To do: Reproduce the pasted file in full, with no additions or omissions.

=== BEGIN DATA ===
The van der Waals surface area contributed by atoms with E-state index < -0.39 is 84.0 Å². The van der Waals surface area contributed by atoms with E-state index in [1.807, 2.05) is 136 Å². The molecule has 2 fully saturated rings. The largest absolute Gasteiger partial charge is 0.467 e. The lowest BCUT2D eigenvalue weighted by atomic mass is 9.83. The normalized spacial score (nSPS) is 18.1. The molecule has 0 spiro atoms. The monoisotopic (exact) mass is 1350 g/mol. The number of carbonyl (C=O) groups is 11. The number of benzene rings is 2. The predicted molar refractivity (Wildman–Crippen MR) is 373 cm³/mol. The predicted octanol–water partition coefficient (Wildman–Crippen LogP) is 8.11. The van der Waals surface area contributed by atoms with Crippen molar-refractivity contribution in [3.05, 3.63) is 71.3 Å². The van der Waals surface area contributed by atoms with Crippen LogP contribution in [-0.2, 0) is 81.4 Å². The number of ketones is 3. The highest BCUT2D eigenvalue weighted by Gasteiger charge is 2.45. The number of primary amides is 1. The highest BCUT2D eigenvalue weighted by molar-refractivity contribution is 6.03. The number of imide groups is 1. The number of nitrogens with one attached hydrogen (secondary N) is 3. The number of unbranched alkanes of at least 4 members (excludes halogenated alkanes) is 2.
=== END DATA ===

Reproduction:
The van der Waals surface area contributed by atoms with E-state index < -0.39 is 84.0 Å². The van der Waals surface area contributed by atoms with E-state index in [1.807, 2.05) is 136 Å². The molecule has 2 fully saturated rings. The largest absolute Gasteiger partial charge is 0.467 e. The lowest BCUT2D eigenvalue weighted by atomic mass is 9.83. The normalized spacial score (nSPS) is 18.1. The molecule has 0 spiro atoms. The monoisotopic (exact) mass is 1350 g/mol. The number of carbonyl (C=O) groups is 11. The number of benzene rings is 2. The predicted molar refractivity (Wildman–Crippen MR) is 373 cm³/mol. The predicted octanol–water partition coefficient (Wildman–Crippen LogP) is 8.11. The van der Waals surface area contributed by atoms with Crippen molar-refractivity contribution in [3.05, 3.63) is 71.3 Å². The van der Waals surface area contributed by atoms with Crippen LogP contribution in [-0.2, 0) is 81.4 Å². The number of ketones is 3. The highest BCUT2D eigenvalue weighted by Gasteiger charge is 2.45. The number of primary amides is 1. The highest BCUT2D eigenvalue weighted by molar-refractivity contribution is 6.03. The number of imide groups is 1. The number of nitrogens with one attached hydrogen (secondary N) is 3. The number of unbranched alkanes of at least 4 members (excludes halogenated alkanes) is 2.